Amendment, by leave, withdrawn.
Question proposed: "That section 20, as amended, stand part of the Bill."

The Acting Chairman is in a terrible rush. How many people does the Minister intend to have on the consultative forum?

There will be a maximum of 17.

All right.

Deputy Stanton and I mentioned the Psychological Society earlier. It would argue that it should be consulted about the consultative forum, on the basis that school management and teachers' unions are being consulted and it is the other professional organisation involved.

I will consider that. I do not particularly want the consultative forum to become——

I am not saying that representatives of the society be put on the consultative forum, only that it should be consulted about the matter before anybody is appointed to the forum.

Yes. We can do that.

It is a matter of parity of esteem for the representatives of the different professional groupings involved.

It may be necessary to insert something specific under section 20(4)(b), such as a mention of representatives of other professional organisations involved in the delivery of special education. I am wary of specifying too much, because then people feel left out if they are not mentioned. However, we will try to make the point by having a general statement such as this.

Question put and agreed to.

I move amendment No. 380:

In page 21, subsection (1), line 16, to delete "12" and substitute "6".

I mentioned earlier that the council is given 12 months to make its report after consultation with the consultative forum and the Minister. It does not say how long it is given to consult, but after the consultation is finished it has 12 months to make a report, which seems a long time. I suggest we reduce this to six months. Perhaps that is a little too tight, but 12 months seems very long. There is no mention of how long the consultation is to last.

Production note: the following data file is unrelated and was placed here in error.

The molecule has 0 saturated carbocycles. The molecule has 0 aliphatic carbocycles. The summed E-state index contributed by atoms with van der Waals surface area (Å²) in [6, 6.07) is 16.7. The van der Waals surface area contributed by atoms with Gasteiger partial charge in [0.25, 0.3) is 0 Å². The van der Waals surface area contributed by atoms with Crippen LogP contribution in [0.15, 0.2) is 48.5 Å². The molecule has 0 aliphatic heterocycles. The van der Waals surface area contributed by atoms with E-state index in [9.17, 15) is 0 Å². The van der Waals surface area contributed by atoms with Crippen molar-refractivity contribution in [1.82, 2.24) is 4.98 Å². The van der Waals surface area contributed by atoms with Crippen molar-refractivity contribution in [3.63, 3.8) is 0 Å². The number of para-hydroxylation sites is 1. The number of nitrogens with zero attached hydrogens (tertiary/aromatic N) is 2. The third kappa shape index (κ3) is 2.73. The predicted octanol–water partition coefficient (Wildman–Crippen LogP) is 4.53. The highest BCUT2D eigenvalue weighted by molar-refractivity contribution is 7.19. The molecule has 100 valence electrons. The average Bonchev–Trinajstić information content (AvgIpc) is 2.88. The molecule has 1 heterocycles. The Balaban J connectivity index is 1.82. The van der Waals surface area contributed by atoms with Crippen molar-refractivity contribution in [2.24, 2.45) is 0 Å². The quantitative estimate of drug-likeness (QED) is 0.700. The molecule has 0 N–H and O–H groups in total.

With good reason, if the consultation on this and the other Bill is anything to go by. We will be accused of cutting things short if it remains at 12 months. I understand the Deputy's point and I will consider it in the context of all the timelines of which we spoke.

Amendment, by leave, withdrawn.

I move amendment No. 381:

In page 21, subsection (2), line 21, to delete "5" and substitute "3".

This is another time-related amendment, changing the period of five years specified in the Bill to three years. Perhaps the Minister will consider this along with the other time amendments.